Recombinant Newcastle disease virus expressing a foreign viral antigen is attenuated and highly immunogenic in primates

Alexander Bukreyev, Zhuhui Huang, Lijuan Yang, Subbiah Elankumaran, Marisa St. Claire, Brian R. Murphy, Siba K. Samal, Peter L. Collins

Research output: Contribution to journalArticlepeer-review

105 Scopus citations


Paramyxoviruses such as human parainfluenza viruses that bear inserts encoding protective antigens of heterologous viruses can induce an effective immunity against the heterologous viruses in experimental animals. However, vectors based on common human pathogens would be expected to be restricted in replication in the adult human population due to high seroprevalence, an effect that would reduce vector immunogenicity. To address this issue, we evaluated Newcastle disease virus (NDV), an avian paramyxovirus that is serotypically distinct from common human pathogens, as a vaccine vector. Two strains were evaluated: the attenuated vaccine strain LaSota (NDV-LS) that replicates mostly in the chicken respiratory tract and the Beaudette C (NDV-BC) strain of intermediate virulence that produces mild systemic infection in chickens. A recombinant version of each virus was modified by the insertion, between the P and M genes, of a gene cassette encoding the human parainfluenza virus type 3 (HPIV3) hemagglutinin-neuraminidase (HN) protein, a test antigen with considerable historic data. The recombinant viruses were administered to African green monkeys (NDV-BC and NDV-LS) and rhesus monkeys (NDV-BC only) by combined intranasal and intratracheal routes at a dose of 106.5 PFU per site, with a second equivalent dose administered 28 days later. Little or no virus shedding was detected in nose-throat swabs or tracheal lavages following immunization with either strain. In a separate experiment, direct examination of lung tissue confirmed a highly attenuated, restricted pattern of replication by parental NDV-BC. The serum antibody response to the foreign HN protein induced by the first immunization with either NDV vector was somewhat less than that observed following a wild-type HPIV3 infection; however, the titer following the second dose exceeded that observed with HPIV3 infection, even though HPIV3 replicates much more efficiently than NDV in these animals. NDV appears to be a promising vector for the development of vaccines for humans; one application would be in controlling localized outbreaks of emerging pathogens.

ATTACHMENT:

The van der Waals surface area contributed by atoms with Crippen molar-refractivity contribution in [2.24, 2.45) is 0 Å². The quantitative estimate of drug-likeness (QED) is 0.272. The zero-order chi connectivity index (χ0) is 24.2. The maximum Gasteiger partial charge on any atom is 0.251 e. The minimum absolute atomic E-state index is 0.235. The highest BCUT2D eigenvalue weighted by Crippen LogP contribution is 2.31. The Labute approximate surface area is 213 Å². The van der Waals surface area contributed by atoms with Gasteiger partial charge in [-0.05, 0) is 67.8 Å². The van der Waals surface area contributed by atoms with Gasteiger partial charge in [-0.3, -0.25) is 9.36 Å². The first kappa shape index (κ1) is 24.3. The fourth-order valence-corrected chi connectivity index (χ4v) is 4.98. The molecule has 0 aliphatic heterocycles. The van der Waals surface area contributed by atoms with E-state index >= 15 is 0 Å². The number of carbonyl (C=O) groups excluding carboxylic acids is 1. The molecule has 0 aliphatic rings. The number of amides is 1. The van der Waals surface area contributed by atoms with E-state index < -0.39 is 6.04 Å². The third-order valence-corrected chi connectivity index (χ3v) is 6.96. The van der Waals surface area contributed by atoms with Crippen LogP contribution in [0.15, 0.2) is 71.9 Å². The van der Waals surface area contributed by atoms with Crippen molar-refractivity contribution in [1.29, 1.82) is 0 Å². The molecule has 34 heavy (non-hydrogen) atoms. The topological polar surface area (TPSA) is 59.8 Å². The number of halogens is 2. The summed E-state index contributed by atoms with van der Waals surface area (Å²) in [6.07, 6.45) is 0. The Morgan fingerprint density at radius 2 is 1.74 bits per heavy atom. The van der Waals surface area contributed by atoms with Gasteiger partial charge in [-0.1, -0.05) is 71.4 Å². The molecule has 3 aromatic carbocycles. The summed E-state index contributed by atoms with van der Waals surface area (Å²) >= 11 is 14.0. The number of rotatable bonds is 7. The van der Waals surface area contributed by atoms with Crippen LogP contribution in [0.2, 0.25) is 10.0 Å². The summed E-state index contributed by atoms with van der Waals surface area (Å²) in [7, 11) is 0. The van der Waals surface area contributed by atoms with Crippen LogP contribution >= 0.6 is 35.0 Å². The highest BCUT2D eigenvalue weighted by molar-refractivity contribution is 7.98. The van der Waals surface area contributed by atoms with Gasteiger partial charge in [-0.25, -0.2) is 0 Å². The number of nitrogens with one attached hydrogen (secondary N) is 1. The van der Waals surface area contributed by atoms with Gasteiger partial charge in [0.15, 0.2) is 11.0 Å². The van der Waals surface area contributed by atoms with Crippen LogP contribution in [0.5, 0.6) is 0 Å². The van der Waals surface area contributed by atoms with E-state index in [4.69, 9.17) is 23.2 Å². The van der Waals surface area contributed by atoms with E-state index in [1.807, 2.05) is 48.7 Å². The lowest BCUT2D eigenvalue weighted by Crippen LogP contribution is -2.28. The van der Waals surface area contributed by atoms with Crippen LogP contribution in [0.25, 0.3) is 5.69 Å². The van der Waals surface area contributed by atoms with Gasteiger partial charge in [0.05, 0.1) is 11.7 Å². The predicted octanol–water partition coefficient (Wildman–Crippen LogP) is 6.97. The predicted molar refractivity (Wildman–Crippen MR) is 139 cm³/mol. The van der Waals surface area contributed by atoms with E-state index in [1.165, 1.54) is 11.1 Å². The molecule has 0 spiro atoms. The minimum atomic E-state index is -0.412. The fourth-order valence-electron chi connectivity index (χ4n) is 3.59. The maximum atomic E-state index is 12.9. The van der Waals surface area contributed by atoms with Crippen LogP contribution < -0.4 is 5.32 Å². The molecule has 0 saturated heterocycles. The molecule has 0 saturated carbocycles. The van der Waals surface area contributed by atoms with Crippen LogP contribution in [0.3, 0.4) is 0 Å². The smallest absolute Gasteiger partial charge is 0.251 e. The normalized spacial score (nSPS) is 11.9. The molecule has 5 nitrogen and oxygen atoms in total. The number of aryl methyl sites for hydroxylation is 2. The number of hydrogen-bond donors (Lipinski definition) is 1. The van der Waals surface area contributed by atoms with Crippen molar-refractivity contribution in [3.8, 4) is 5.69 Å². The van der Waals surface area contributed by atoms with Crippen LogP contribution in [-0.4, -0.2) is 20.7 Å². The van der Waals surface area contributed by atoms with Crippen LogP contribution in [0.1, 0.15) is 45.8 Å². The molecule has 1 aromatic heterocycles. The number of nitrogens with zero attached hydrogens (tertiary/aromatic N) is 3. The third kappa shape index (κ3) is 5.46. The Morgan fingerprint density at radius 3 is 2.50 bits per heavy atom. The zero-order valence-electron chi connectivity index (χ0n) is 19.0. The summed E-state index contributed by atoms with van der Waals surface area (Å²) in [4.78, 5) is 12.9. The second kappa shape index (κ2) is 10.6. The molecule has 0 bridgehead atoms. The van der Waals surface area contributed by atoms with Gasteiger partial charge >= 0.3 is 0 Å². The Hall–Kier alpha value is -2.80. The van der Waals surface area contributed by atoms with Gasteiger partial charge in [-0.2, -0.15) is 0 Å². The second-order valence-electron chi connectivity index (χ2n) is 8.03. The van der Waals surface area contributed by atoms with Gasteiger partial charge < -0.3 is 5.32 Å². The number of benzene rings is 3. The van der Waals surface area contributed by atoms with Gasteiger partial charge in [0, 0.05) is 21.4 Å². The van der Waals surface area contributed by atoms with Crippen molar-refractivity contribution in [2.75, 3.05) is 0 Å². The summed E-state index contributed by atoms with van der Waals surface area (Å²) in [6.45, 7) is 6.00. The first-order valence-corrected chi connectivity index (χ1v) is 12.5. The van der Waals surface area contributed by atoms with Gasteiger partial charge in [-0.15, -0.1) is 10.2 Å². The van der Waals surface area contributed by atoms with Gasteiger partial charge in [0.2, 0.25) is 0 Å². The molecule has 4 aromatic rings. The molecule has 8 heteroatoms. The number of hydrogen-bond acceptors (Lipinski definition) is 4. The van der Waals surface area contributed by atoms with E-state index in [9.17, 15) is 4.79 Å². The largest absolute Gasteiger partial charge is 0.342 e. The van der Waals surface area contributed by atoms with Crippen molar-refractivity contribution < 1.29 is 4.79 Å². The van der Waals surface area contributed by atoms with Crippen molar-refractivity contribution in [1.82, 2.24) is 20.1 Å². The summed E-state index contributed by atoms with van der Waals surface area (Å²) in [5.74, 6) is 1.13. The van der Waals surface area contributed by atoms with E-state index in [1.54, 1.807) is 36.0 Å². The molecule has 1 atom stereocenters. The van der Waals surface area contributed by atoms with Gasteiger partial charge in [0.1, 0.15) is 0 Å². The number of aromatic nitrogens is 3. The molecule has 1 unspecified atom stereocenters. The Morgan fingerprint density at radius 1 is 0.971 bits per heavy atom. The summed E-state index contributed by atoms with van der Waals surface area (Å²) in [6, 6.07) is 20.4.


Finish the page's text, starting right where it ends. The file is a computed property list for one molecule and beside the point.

Original languageEnglish (US)
Pages (from-to)13275-13284
Number of pages10
JournalJournal of virology
Issue number21
StatePublished - Nov 2005
Externally publishedYes

ASJC Scopus subject areas

  • Microbiology
  • Immunology
  • Insect Science
  • Virology


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